The Elora Cataract Trailway is owned by the Credit Valley and Grand River Conservation Authorities and is managed by them in cooperation with the Elora Cataract Trailway Association.
The Village of Elora has many amenities that draw visitors, the trailway being one of them. The trailway starts at the eastern fringe of Elora, where the Grand River Conservation Authority has constructed a parking lot and kiosk. The trailway surface is stone dust about 3 metres wide, and is about as close to flat as you will find.
After about 2 km the trailway enters the Town of Fergus. Signs direct the cyclist or walker along local streets.
On the eastern boundary of Fergus the gravelled trailway resumes. There are a few road crossings, but otherwise the trailway is continuous to the Shand Dam. As you cross the dam, you will see Lake Belwood on the left and to your right is the picturesque valley of the Grand River. This entire area is part of the GRCA’s Belwood Lake Conservation Area, where there are washrooms and a host of recreational features such as boating and fishing. As a trailway user, you are permitted to pass through without admission charges, though you are asked to pay should you wish to stop and use the amenities of the conservation area.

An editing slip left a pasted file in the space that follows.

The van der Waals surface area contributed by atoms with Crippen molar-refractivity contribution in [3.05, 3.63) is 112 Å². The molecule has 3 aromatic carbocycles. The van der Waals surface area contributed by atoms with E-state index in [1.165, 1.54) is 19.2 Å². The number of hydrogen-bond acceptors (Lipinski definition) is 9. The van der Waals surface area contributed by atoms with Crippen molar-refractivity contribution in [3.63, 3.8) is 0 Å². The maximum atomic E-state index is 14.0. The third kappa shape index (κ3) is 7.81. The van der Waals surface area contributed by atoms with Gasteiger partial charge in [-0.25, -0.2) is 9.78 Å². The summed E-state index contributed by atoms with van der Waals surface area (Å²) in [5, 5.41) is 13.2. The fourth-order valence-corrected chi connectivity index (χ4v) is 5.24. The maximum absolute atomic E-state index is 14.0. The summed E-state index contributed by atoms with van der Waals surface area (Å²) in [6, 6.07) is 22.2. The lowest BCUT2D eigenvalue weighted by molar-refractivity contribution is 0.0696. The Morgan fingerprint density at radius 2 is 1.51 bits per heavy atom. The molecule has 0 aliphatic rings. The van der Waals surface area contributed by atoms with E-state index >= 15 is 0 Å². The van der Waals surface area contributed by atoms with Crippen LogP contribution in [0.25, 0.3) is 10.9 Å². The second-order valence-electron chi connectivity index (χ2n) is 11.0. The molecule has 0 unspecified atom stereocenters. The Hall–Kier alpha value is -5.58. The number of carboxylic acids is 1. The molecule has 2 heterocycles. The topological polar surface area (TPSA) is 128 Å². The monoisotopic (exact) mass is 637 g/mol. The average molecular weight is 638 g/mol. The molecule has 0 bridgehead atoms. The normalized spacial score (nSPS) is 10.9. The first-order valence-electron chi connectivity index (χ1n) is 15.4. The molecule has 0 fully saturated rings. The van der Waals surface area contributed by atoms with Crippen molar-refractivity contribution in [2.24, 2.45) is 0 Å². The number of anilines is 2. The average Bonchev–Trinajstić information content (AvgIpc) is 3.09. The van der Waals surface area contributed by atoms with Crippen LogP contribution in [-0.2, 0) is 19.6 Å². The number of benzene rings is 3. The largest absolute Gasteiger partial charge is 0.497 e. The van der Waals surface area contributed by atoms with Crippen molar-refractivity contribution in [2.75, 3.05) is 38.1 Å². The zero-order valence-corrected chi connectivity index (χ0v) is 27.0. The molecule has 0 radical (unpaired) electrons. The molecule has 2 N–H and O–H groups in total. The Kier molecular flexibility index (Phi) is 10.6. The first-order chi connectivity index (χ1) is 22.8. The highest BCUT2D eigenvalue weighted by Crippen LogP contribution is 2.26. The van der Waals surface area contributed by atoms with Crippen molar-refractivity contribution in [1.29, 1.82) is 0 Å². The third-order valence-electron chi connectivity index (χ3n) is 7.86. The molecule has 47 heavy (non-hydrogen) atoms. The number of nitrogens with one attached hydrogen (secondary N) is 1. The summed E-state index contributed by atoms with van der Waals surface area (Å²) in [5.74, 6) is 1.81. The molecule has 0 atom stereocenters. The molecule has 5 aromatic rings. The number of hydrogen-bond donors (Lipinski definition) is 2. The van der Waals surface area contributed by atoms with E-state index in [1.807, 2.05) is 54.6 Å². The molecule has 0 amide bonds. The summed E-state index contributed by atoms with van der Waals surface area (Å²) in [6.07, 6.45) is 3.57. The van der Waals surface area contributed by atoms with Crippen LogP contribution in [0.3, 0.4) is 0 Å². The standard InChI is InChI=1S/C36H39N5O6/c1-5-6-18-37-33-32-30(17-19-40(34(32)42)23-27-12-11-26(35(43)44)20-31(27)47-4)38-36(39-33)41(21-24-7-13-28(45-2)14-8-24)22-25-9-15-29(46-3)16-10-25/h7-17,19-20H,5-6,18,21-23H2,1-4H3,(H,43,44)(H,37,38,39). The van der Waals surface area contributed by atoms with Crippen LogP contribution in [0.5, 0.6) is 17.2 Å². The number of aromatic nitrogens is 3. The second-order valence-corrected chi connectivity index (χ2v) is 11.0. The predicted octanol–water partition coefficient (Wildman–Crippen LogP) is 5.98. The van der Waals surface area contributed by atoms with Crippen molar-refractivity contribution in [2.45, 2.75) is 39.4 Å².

At the eastern end of the trailway is the community of Cataract. It is named for a waterfall on the Credit River, located within the Forks of the Credit Provincial Park. The trailway begins within this park and is well worth a visit. The scenery is wonderful and there are many hiking trails in the park that are worth exploring. Walk your bike if it is busy along the hiking trails, and some cyclists may feel more comfortable walking their bikes along the cycling trailway where it skirts the gorge.
Outside the park the trailway heads westward along a narrow but smooth track. It soon gets wider and is a pleasant ride to Erin. The village centre is about 500 metres to the south, a pleasant village and worth a visit. The trailway continues west of Erin to Hillsburgh, then on to Orton, Belwood and the Belwood Conservation area.